Cafés: architecture designed for meeting
Cafés, pubs and restaurants hold a special place in our affections, and indeed our lives. Going to a café or pub is about so much more than quenching our thirst – first and foremost, it is an opportunity to socialise and to meet others. The freedom permeating cafés and other watering holes has played a key role in the birth of democracy, in social struggles and propaganda, with intense interaction and sharing on both sides of the bar and kitchen. The architectural design of a café is absolutely crucial, as the space must be highly accessible and bring customers together somehow, in order to encourage friendliness, exchange and, ultimately, dialogue. The heritage of such establishments is as varied as the names used to describe them – estaminets, cabarets, caboulots (drinking dens), bistros, cafés, troquets (similar to the previous two), brasseries, taverns, caf’concs (cafés with live concerts) and buvettes (refreshment stalls or bars), to give just a few – but what they all have in common is that they allow people to get together for a cup of coffee or a glass of something stronger and, in some cases, to share a meal. Join us to explore this intangible heritage with a tour of some legendary locations that form a key part of Brussels’ cultural history.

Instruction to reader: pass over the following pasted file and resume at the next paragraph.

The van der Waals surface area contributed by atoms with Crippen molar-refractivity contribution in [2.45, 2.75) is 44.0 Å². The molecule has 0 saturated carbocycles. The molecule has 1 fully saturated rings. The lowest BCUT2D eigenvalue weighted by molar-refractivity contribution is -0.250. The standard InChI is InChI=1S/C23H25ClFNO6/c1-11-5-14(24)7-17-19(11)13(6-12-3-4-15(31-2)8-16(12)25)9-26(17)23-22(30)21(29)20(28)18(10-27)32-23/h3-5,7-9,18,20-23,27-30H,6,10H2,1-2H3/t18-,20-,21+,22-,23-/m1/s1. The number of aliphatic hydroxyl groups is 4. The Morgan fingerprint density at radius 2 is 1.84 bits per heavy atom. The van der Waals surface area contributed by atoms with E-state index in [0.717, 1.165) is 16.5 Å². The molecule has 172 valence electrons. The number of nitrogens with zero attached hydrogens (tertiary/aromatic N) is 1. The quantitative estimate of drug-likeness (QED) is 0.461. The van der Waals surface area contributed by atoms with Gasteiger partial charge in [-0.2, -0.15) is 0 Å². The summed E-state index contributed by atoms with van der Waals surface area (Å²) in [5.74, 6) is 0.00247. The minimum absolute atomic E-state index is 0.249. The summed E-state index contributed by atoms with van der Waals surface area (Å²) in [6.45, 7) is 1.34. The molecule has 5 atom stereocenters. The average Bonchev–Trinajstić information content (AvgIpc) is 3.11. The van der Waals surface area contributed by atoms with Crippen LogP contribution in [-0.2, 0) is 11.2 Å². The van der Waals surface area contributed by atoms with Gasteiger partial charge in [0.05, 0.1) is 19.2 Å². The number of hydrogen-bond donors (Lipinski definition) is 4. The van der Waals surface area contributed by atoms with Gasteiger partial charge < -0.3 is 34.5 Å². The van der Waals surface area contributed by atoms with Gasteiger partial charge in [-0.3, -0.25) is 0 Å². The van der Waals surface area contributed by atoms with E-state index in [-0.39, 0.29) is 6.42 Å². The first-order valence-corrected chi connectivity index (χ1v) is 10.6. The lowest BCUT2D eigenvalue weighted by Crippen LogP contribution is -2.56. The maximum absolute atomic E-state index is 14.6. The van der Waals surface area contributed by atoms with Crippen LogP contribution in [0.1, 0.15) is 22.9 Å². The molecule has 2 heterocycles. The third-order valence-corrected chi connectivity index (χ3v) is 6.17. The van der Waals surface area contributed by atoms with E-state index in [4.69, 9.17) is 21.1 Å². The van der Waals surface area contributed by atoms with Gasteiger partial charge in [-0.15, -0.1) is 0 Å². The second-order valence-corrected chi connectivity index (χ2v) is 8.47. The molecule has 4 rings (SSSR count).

In cooperation with Korei Guided Tours.
Sat. & Sun. at 10:30 and 14:00 (in Dutch) (duration: 2 hours).